A festival slated to hit the stage later this month promises something for everyone, according to organizers.
The second-annual Hydra Festival begins on May 23 and wraps up June 1.
Featuring 11 shows, each performed three times, the festival will show “a little bit of everything,” according to organizer Aaron Shufletoski.
“Last year, we had shows ranging from serious theatre to abstract theatre, dance, comedy, music — anything you could imagine,” he told KTW.
“This year is similar.”
Each performance will take place at the Black Box Theatre inside the Old Main building on the campus of Thompson Rivers University.
Shufletoski said the venue provides a perfect setting for the shows.
“All the shows are fairly sparse for sets — quick to set up and take down. Most of them are around a half-hour, 45 minutes long.”
A production of Chimera Theatre, Hydra Festival is very much a local event. Shufletoski said nearly every performer lives in Kamloops, and the three who don’t are city ex-pats.
One of those former Tournament Capital performers is Devon More. She found success at last year’s Hydra Festival and then took her show on the road, crossing Canada on the fringe circuit.
More is doing the same thing this year. Her show, Hits Like a Girl, will be Hydra Festival’s first full performance on opening night.
Shufletoski said the local angle is something Chimera is particularly proud of — and something that distinguishes Hydra Festival.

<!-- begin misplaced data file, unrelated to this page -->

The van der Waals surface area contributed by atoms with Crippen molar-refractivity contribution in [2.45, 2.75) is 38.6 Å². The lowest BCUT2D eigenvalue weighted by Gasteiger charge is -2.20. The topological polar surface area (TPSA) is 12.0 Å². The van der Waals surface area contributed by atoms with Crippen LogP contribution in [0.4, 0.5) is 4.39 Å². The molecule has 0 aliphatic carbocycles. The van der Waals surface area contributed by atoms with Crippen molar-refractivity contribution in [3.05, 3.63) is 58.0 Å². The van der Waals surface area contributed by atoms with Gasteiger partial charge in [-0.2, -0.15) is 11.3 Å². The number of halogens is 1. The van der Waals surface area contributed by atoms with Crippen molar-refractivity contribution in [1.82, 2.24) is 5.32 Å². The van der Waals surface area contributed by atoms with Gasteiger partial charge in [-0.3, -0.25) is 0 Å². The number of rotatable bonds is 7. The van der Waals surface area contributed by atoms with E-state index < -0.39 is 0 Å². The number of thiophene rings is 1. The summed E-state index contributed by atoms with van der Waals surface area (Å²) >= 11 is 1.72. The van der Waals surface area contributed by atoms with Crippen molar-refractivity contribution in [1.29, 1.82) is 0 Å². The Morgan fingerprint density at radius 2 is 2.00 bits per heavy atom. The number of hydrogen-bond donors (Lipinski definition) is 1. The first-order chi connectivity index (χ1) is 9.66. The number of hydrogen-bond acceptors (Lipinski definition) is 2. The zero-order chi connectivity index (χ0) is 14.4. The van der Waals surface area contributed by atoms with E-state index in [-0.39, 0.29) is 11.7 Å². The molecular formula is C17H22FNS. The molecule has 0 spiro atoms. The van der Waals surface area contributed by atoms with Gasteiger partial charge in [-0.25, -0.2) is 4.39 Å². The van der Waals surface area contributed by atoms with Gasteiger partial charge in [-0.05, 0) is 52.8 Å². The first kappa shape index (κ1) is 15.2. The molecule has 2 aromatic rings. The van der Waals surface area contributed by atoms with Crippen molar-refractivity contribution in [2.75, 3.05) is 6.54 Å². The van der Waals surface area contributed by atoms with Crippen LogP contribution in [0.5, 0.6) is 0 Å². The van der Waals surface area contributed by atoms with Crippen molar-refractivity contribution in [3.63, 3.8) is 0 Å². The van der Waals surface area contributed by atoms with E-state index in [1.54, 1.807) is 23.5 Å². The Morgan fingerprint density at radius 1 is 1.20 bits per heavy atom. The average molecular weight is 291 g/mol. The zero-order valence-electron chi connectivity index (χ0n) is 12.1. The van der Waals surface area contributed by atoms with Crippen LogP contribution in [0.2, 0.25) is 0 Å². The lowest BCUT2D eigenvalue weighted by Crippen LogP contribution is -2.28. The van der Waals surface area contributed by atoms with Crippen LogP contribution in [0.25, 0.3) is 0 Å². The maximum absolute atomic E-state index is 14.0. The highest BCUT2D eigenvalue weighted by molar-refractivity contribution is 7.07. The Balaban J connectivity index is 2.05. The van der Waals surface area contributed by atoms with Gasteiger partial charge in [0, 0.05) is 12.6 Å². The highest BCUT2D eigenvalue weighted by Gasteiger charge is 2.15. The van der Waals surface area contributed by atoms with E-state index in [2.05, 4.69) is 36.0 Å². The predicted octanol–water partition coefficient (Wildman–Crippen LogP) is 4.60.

“It’s just amazing to see what talent there is hidden in Kamloops,” he said.
“If you go to something at the festival and you didn’t know what it is, I think you might be pleasantly surprised. It’s kind of mind-blowing, in a way, that Kamloops locals can come up with this.”
And it’s not just plays. Shufletoski said organizers are trying to bring more of a festival feel to this year’s event.
“Besides the shows we’re trying to get the whole festival component,” Shufletoski said. “So there are workshops, too, and a festival lounge.”
More information, including a festival schedule and ticket pricing, can be found online at chimeratheatre.com.
Shufletoski said 50 per cent of revenue goes to the artists and the other half covers overhead.
“It’s a real grassroots festival,” he said.
“We don’t have any big corporate sponsorship. It isn’t presented by BCLC or something. This is all coming from the performers themselves, and some goodwill from TRU.”